Du Maurier never gives any explanation for the relentless bird attacks, which is part of what makes them so chilling. Human beings pride themselves on their rational intellect—they assume that their ability to make rational inferences about the world will allow them to manage their own fates. “The Birds,” however, dismantles the notion that reason has the power to dispel chaos by presenting humans as engaged in a futile battle with irrational and relentless forces.
Within a single day of the birds’ attacks, the intricately-constructed man-made world is brought to a halt. This highlights the fragility of these structures and the tenuousness of the order that guides society. People are so beholden to reason that things that are irrational or unexpected are fascinating and even awe-inspiring. Irrationality is shown to have a power over people, then, simply because it defies their expectations about the world. In this way, “The Birds” shows our over-reliance on reason, as the human reaction to something abnormal is to basically malfunction. Nat listens as the radio announcer describes the effect of the birds on the city: “traffic came to a standstill in many thoroughfares, work was abandoned in shops and offices.”
Du Maurier suggests not only the fragility of man’s world, but its absurdity as well. Nat’s wife only shops for the family on designated days, and her strict adherence to this completely arbitrary order has left the family with little food when the attacks begin. Table manners seem similarly ridiculous in the face of the attacks, as evidenced by Jill’s admonishment of her brother to wipe gravy from his chin mere moments before it appears the birds will break down the cottage door and kill them all.
By refusing to offer a clear rationale for the birds’ actions, du Maurier pits meaningless violence against Nat’s methodical attempts to survive. However heroic, Nat’s efforts are ultimately short-sighted and futile because he cannot defeat irrationality with reason.
Until the very end of the story, Nat is thinking of what concrete steps to take next to secure his family—from boarding up the windows, to gathering food, to lighting a fire in the chimney. Part of Nat’s mistake is to believe that, by completely securing the house, he can convince the birds to go somewhere else. Though Nat describes the “silly, senseless thud of the suicide birds,” he also believes that other, smarter birds “knew what they were doing.” “They’ve got reasoning powers, he thought. They know it’s hard to break in here. They’ll try elsewhere.” This logic attempts to ascribe rationality to the birds in order to predict how to defeat them. Nat cannot fathom, though, that the bird attacks are irrational and that he cannot deter them, as he would a human intruder, by making their entry difficult. The birds, of course, get inside anyway, showing a victory of irrational forces against the most concerted attempts to reason a way out.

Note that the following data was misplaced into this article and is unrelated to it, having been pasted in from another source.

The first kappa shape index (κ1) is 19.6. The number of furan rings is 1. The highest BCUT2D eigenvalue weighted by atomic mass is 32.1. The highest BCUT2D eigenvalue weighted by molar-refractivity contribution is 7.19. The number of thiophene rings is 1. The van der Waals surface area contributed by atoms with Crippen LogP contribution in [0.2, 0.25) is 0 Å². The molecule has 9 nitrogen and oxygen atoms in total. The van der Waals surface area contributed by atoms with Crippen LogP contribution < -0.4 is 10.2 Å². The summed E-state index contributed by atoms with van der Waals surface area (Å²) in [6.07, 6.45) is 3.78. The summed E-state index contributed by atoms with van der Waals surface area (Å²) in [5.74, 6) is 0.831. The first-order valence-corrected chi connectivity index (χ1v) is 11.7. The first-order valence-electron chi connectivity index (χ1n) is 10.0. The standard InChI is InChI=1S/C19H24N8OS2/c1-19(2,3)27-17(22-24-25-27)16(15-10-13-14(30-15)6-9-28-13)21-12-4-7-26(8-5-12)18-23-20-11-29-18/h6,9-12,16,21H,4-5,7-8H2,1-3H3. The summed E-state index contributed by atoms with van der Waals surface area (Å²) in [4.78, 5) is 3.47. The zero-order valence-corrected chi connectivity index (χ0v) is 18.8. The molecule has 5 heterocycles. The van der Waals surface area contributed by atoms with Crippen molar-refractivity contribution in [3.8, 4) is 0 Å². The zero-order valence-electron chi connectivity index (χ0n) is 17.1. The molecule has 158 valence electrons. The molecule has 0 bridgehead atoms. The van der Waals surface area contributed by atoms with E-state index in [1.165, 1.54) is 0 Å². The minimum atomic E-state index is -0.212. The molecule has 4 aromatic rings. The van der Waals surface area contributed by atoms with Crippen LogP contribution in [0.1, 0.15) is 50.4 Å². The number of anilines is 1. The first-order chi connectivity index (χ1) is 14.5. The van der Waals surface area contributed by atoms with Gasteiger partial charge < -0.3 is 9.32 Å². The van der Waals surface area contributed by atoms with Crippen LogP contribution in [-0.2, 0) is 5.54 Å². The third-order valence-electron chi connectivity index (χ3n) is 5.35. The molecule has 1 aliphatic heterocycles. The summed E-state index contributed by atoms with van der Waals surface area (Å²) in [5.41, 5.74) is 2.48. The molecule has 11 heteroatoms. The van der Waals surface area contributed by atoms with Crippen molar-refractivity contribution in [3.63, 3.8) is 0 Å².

Both the birds and the human beings in du Maurier’s story do things for no logical reason. Du Maurier suggests that, in his attempts to structure an ultimately meaningless world, man ironically spurs himself toward chaos. Though Nat can sense this instinct in the birds, he cannot see it in himself. Early in the story, he thinks that the birds are “like people who, apprehensive of death before their time, drive themselves to work or folly.” This parallels Nat’s own later actions when he encourages his wife to make tea and cocoa, rationalizing, “Keep her busy, and the children too. Move about, eat, drink; always best to be on the go.” He fails (or refuses) to see the folly in his own actions as he takes step after step to secure his home.
Du Maurier repeatedly invokes this notion of doing something solely for the sake of doing something as a distraction from knowledge of mortality. Nat believes that birds, like human beings, are prone to panic in the face of death, and that this loss of rationality is the real “trouble.” He thinks, “As long as everyone doesn’t panic. That’s the trouble. People panicking, losing their heads.” But if keeping busy has no deeper purpose, the work suggests, it is not any more a “rational” choice than embracing the chaos that is reality.
Reason vs. Chaos ThemeTracker
Reason vs. Chaos Quotes in The Birds
Perhaps, thought Nat, munching his pasty by the cliff’s edge, a message comes to the birds in autumn, like a warning. Winter is coming. Many of them perish. And like people who, apprehensive of death before their time, drive themselves to work or folly, the birds do likewise.
Nat gazed at the little corpses, shocked and horrified. They were all small birds, none of any size; there must have been fifty of them lying there upon the floor. There were robins, finches, sparrows, blue tits, larks, and bramblings, birds that by nature’s law kept to their own flock and their own territory, and now, joining one with another in their urge for battle, had destroyed themselves against the bedroom walls or in the strife had been destroyed by him. Some had lost feathers in the fight; others had blood, his blood, upon their beaks.
Nat thought to himself that “they” were no doubt considering the problem at that very moment, but whatever “they” decided to do in London and the big cities would not help the people here, three hundred miles away. Each householder must look after his own.
That was the line. Keep her busy, and the children too. Move about, eat, drink; always best to be on the go.
Nat listened to the tearing sound of splintering wood and wondered how many million years of memory were stored in those little brains, behind the stabbing beaks, the piercing eyes, now giving them this instinct to destroy mankind with all the deft precision of machines.